I have a mate who is an IAM observer. He’s smooth, fast and acurate. When in Europe this year I made a habbit of tailing him, he was 2 up on his 'Busa, and my attitude was “If he can get a 'Busa, 2 up round there, I SHOULD be able to do the same, solo on my 'Blade”.
I can’t think of a bend that I was that much slower than him on, although he was amazing at getting that huge bike around the hair pins. Couple of weeks ago we’re out for a blast and he commented how much my riding had improved since the trip… So the plan obviously worked.
I’m going back to the IAM again this winter, but I,ve found there’s a group based at Northolt, so I’ll be contacting them soon… Concentration is the key, never get sloppy, it’s just too risky. Know your limits, understand when and when not to push the envelope.
And allways wear decent kit. Plastics can be replaced, it’s not quite the same for limbs…
Used to scamble as a nipper which tends to leave one with a fairly good built in preservation system (i.e. don’t panic). However, being a bit rusty I was looking at the BMW off road course. Looks rather good - see below.
BMW’s two-day Levels One and Two, Off-Road Skills courses each cost £360 for participants riding a BMW F650 GS or F650 GS Dakar. For those riding a R1200 GS the course is £395. All course participants are grouped according to riding ability. The price includes two-days of instruction, motorcycle hire, third party insurance, fuel, meals, refreshments and a certificate of completion. It does not include accommodation or evening drinks.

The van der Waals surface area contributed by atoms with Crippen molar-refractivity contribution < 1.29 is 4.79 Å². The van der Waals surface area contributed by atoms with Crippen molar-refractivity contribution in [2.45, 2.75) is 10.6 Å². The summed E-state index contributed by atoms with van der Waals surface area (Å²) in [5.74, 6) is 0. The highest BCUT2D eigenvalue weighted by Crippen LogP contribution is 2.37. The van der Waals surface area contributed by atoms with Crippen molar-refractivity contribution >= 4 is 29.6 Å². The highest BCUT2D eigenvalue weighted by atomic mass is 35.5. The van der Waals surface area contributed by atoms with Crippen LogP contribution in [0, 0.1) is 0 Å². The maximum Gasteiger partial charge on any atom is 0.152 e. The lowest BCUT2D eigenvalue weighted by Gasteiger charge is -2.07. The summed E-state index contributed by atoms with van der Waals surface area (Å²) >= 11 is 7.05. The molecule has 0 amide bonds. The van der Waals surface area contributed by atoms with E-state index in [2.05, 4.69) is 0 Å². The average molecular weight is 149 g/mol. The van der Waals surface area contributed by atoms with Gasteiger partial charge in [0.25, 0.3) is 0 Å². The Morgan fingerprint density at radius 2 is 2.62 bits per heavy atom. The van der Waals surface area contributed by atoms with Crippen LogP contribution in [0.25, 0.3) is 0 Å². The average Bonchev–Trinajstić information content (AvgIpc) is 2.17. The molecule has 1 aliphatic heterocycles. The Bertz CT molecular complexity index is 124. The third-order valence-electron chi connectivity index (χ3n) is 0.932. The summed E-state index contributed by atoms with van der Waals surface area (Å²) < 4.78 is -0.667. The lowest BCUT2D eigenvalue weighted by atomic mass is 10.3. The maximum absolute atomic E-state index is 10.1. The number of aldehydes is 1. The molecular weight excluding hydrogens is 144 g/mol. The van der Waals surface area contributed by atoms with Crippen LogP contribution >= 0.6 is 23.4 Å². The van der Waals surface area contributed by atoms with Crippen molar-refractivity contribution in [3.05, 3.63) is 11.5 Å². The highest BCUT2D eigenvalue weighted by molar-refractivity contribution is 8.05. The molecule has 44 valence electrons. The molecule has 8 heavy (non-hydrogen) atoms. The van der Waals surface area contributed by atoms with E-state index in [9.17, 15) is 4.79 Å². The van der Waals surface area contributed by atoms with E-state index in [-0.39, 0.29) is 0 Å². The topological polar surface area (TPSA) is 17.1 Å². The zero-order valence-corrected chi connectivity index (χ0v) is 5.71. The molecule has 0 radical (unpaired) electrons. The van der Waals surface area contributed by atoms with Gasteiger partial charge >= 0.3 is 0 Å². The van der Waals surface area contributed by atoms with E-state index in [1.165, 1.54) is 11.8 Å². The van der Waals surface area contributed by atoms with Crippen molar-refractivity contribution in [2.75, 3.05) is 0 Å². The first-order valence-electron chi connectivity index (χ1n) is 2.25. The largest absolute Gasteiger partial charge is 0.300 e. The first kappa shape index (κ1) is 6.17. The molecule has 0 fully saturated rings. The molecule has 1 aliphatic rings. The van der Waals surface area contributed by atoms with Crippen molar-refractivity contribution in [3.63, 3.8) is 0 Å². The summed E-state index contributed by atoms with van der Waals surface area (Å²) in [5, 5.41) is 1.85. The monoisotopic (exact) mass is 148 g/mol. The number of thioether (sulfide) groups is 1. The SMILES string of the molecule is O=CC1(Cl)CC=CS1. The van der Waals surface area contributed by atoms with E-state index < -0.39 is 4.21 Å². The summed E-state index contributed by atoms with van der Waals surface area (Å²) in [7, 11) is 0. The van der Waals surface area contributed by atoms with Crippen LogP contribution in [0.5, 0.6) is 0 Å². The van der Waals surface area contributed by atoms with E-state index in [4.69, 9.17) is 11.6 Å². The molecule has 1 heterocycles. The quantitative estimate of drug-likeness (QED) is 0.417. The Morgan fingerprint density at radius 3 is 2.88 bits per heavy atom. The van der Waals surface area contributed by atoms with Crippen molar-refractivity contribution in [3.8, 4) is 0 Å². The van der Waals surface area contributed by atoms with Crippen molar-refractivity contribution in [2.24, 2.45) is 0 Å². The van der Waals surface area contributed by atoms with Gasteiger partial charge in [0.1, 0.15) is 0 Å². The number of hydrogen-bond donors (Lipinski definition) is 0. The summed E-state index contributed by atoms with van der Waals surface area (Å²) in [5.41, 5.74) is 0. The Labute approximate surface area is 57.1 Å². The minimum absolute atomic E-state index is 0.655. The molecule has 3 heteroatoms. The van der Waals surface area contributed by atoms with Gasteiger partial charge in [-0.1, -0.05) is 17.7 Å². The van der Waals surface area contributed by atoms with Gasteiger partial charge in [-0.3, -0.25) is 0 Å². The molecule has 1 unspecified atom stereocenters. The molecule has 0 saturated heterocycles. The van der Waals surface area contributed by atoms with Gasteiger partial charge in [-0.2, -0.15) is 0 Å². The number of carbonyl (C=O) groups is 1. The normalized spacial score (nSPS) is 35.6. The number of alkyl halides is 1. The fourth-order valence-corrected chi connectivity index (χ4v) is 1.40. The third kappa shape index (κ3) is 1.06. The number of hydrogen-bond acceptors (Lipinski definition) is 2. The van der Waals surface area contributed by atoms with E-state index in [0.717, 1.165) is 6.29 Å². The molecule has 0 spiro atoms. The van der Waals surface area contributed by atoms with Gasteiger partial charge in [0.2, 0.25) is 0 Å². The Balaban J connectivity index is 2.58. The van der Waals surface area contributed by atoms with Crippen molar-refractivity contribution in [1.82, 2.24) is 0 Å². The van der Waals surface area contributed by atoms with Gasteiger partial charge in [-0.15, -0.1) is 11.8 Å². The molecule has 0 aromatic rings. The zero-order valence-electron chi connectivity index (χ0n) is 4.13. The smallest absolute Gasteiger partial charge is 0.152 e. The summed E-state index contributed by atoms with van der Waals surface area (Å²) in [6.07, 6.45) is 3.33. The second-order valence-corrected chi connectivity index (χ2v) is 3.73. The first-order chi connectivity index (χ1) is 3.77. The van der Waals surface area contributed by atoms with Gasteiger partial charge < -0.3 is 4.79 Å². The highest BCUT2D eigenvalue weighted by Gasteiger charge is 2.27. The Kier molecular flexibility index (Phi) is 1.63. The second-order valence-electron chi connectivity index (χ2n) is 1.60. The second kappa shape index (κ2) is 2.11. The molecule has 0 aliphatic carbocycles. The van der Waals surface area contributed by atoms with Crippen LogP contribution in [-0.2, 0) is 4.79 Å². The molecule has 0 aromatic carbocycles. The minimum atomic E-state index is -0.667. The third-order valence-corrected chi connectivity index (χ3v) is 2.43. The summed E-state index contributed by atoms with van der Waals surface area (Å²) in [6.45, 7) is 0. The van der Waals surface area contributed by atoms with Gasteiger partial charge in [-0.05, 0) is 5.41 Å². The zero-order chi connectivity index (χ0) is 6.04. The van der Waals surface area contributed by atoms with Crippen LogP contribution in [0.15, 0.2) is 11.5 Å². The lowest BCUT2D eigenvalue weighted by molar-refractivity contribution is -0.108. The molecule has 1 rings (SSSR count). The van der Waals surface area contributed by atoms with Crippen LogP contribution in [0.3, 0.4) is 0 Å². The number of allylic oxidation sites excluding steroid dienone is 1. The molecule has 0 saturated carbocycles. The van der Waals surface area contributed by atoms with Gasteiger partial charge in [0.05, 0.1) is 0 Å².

Will prbably do it when the days get a bit bit longer in the spring if you’re intereted.
been on this when worked at BMw, guys are brilliant good fun especially if you go with a group of friends, never felt so knackered for a week after but well worth it,if a little expensive, also the bikes are bloody heavy and some spend more time picking up than riding
Just read this post and I’m a (new) member of the IAM group you mention - we meet in Hillingdon virtually opposite Northolt base across the A40.
Drop me a PM if you fancy meeting up to go.
Most important thing I have learned - I am invisible!!!
hey i got one of those cloaks too!!! but they only seem to work when i’m on the bike tho, the invisiblity factor seems to wear off when i go into the bank or at closing time and my bar bill needs settling. go figure.
Its not C&L country club where they meet up is it? The same little car park that Pass Masters use?
I did my DAS with Passmasters… No I think they meet up by the MacDonalds at the Target on the A40.
Andrew, when do they meet ? Not this weekend I hope, I’m off to watch the GP in Valencia.
hey cooper - yeah, motox is what i had in mind. had a bit of a scan around for some places that do the honours
do you know of any in the london area? think i found one out Chelmsford way?
how good was it to have a dry sunny morning today for once - was starting to forget what lean felt like
i’ve got some barely scrubbed in diablos with some glistening untouched edges…need to sort that out sharpish!
cool - is it a ride what you bring place or can they kit you out?
Sooper, Where in Colnbrook ? I am just 5 minutes away from there, the place in Thorpe I used to go is no longer accessable ??